Sign here, and here, and here in blood...

I was taken off guard when the white-shirt-black-slacks fellow at the door turned out to not be a Mormon (yeah, I know, those come in pairs).

Instead, he rapidly and cheerfully explained that I was eligible for a free month of electricity supply (which struck me as a bit odd - what if I decided to take up aluminium smelting during that one month?), and all I had to do to claim it was bring him one of our electricity bills to look at, then sign the piece of paper he had, which he explained was not a contract, absolutely not, nooooo, despite the fact that it looked very much like one to my untrained eye, what with the signing and everything.

He was really rather good. I didn't even have time to think of telling him to go and vigorously root a boot, even though that is my usual tendency in such situations.

He was representing Origin Energy, who have apparently been at it for a while (and yes, he was Indian - they come over 'ere, they take the lousy-paying commission jobs we don't want to do...). I don't know whether Origin are in the habit of doing Ombudsman-worthy things; this salesman certainly wasn't what you'd call frank and up-front, and the just-sign-this-it's-not-a-contract line is clearly illegal. I failed to record him saying it, though.

My sister, who is very polite and not very rich, was screwed over by one of these guys a while ago. He said the new phone contract would save her money. It, of course, did the opposite. New power reseller contracts in Australia are, I think, much less likely to be an outright rip-off, which could explain why there's not exactly been a blizzard of complaints (though Origin have apparently been very good at promptly cutting off the power to delinquent customers).

As a Stargate viewer, by the way, I find the Origin Energy Web site mildly hilarious.

"We'll be welcoming new electricity, LP Gas and serviced hot water customers to Origin. Hallowed be the Ori."

The Ori aren't the greatest of sci-fi enemies, but I suppose they'll do until the end of this, last, series of SG-1.

It's not as if the Ori do ridiculous things like killing off major characters with explosive tumours or something, after all.

7 Responses to “Sign here, and here, and here in blood...”

  1. No Showbiz Mike Says:

    Love the sites. FYI, The USA hasn't seen that part of season 3 of atlantis yet on our sci-fi channel.

  2. JL Says:

    Hehe, this reminds me of a couple of guys I used to work with back when I was selling stuff door-to-door. They tended to have a "bludgeon the customer over the head with how good a deal this is until they cave and sign the damn contract" method of doing things.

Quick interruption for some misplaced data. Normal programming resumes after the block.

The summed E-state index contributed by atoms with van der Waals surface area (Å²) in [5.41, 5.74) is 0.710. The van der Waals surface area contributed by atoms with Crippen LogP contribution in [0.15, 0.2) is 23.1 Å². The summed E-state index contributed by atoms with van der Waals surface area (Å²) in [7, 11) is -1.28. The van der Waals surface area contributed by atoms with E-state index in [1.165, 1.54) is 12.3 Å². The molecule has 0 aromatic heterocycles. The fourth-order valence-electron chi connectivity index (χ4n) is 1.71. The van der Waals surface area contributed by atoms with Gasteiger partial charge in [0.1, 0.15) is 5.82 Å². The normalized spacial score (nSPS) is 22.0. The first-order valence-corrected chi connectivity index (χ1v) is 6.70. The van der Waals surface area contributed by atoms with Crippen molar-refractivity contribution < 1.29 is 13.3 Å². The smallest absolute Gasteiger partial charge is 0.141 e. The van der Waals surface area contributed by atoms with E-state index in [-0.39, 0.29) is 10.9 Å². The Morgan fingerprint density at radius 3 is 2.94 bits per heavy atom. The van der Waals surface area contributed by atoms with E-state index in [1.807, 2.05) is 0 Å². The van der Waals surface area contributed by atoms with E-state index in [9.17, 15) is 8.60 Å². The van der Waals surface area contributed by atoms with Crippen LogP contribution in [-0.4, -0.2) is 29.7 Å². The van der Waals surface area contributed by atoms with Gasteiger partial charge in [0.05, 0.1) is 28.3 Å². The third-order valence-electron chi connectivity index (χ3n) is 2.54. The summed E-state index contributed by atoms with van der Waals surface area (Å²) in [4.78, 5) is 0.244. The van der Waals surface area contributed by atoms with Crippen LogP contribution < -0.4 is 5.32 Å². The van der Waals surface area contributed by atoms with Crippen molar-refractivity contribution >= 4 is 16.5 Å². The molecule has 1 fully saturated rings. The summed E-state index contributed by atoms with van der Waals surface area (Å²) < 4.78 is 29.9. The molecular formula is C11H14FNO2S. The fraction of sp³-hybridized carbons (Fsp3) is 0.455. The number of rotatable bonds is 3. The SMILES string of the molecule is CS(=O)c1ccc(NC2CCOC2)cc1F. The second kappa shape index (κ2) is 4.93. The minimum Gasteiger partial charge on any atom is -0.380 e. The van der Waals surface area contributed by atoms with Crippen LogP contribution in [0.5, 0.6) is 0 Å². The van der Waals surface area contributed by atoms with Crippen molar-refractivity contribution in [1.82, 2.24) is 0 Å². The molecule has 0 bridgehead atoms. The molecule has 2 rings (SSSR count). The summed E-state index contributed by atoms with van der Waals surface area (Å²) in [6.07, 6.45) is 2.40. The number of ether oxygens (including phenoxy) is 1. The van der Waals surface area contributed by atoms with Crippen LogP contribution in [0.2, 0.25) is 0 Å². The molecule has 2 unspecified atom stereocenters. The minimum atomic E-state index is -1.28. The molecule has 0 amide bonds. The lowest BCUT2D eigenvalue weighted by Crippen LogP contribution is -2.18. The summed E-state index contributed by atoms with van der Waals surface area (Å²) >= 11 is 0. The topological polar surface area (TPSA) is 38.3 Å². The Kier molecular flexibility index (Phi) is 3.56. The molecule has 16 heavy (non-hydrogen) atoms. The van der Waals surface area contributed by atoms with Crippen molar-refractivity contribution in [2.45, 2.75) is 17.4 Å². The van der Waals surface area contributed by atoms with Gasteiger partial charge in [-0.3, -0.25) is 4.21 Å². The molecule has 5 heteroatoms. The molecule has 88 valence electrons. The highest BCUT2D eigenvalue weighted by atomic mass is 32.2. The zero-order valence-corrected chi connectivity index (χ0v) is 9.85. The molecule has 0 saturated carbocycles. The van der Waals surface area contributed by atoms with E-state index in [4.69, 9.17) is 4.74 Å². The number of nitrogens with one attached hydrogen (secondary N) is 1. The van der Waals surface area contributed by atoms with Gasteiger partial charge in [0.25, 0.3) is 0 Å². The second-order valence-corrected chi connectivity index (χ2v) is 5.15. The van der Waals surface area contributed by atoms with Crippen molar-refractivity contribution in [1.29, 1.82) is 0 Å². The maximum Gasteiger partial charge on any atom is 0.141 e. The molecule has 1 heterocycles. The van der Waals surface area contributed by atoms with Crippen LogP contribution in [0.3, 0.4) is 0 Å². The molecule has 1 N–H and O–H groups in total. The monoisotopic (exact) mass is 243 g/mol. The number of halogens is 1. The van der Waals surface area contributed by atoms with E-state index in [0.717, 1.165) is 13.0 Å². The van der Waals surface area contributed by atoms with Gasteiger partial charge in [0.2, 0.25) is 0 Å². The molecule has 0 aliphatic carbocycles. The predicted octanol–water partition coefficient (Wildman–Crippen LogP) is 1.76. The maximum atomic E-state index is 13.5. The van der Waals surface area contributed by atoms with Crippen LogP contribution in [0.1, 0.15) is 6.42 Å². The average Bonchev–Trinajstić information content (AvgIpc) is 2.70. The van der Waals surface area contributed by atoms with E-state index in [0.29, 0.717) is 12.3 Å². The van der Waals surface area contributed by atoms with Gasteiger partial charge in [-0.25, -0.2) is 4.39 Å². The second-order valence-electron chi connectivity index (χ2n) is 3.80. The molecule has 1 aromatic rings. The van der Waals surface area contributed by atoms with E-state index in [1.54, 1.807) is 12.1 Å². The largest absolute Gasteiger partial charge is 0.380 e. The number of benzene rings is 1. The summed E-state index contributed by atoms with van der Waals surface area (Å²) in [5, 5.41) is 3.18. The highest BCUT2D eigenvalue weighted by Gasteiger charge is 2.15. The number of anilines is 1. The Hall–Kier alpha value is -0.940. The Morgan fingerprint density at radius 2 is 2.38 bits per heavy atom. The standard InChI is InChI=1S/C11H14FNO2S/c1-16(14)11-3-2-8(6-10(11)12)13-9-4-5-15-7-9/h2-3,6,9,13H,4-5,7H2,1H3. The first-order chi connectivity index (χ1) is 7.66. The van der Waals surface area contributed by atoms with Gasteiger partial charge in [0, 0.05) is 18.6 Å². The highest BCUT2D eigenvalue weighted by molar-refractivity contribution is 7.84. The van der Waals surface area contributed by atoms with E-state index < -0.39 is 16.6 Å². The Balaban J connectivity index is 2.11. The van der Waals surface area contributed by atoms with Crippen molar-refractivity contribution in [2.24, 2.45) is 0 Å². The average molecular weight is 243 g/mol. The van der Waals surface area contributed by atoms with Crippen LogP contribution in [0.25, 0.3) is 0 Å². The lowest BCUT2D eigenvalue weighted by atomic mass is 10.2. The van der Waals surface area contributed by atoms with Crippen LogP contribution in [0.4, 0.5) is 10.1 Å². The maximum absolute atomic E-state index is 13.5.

3. Darkside Says:

    I must say - Hail Canada! They broadcast Stargate Atlantis before the US, and they broadcast it in HD! Even Better!

  4. Daniel Rutter Says:

    (Except the Ori are in SG-1, not Atlantis. :-)

  5. Stark Says:

    Hallowed are the Canadi....

    Stinking Canadians with your broadcasting good shows before we get em here! Well, at least we don't have to pay outrageous fees for medical care....hey...Damnit! Well, at least we don't have claim Celine Dion as one of our own! :)

  6. loseweightslow Says:

    I thought electricity pricing in NSW was regulated. The prices are capped at a maximum. I also thought that pretty much every seller charges the cap.
    I dont see a big deal in switching your provider every 12 months to get 1 month free or a years worth of magazines or whatever they are offering.
    The real problem is the spam like nature of having salesmen knock at your door regularly.

  7. Daniel Rutter Says:

    You are correct, loseweightslow; the door-to-door electricity salesmen, at least here in NSW, are unable to truly rip people off (unlike their brethren elsewhere in the world).

    They unquestionably do get people to change their contracts before they receive whatever reward convinced them to switch to their current "supplier", though. They're also muddying the water regarding "green" power. It should stand to reason that you can't get environmentally friendly power for the same price as the standard Australian coal-fired watt-hours, but every power reseller has their own goofy "green" option that doesn't cost a penny extra, to get gullible consumers to switch and think they're doing something.

    (The small print explains that when the two windmills and the solar panel they pulled out of a calculator are sold out, customers get the regular stuff instead.)

    When real green electricity becomes available, it will of course be more expensive, and all of the people who think they've already got carbon-neutral power will ignore it.

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